With the support of the project manager though, I decided to run the retrospective despite the chorus of geese shaking off the water. The setup was quite simple; we divided into groups of three and I asked each group to work according to the Iroquois “Rule of Six” to come up with at least six plausible reasons for why key people in the project were constantly overloaded with work. I asked them to specifically look for reasons that were in our reach to act upon. The result was amazing. All groups managed to present at least a handful of reasons showing how we all were responsible of creating this problem.
“I say yes to almost anything.”
“I don’t trust other people to do a good job.”
“I ask other people to help me with stuff without checking if it’s prioritized.”
“I don’t prioritize the work that comes in.”
“I create work that has not been asked for.”
I was overwhelmed with the candidness and maturity in the answers. This was great; we had found so many things that we would be able to act on in order to ease up on our own as well as our peer’s workloads. With this smörgåsbord of possible actions I didn’t want to do a prioritization to select one or two to implement during the upcoming sprint. Instead I asked if we could take as homework to do a daily act of kindness to ourselves and someone else. Could we at least once a day stop to think if we were about to act according to one of the patterns that we had found and instead take another road?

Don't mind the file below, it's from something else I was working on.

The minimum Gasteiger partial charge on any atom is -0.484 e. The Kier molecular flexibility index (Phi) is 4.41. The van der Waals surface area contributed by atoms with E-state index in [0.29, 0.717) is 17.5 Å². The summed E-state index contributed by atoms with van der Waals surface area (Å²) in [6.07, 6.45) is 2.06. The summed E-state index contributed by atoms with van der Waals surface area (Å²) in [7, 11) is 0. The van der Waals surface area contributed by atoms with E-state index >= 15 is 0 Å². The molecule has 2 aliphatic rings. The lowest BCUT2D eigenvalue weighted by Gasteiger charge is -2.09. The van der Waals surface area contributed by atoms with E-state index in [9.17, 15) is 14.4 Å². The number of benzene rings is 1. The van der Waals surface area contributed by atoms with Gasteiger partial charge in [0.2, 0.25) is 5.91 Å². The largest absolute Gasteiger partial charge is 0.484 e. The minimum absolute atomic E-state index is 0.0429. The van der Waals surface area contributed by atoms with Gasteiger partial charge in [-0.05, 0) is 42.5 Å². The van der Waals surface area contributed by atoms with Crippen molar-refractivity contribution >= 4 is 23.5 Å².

This is where things started to get interesting again. Amidst the nods and yesses I detected some hesitation as well. The hesitation wasn’t spoken out loud in any way but it was in the air so I asked for a fist of five. Could everyone on the count of three please raise a hand showing their commitment to this homework by showing any number of fingers between one and five?
- Five fingers being “YES! I’m really committed to this, count on me.”
- One finger might as well be the middle one; “There’s no way in hell that I’m doing this.”
All people raised four or five fingers except the three persons being the most overburdened, they only held up one or two fingers.
When I asked what made them hesitant about doing this daily act of saying no to another task or not handing unprioritized work over to a fellow project member, they all fell back to the initial reaction of pointing outside their own sphere of control: “It’s not possible to say no.”
“If there’s a production problem it has to be done.”
“We have to do this even if it’s not prioritized.”
“Quality will suffer if we don’t do this.”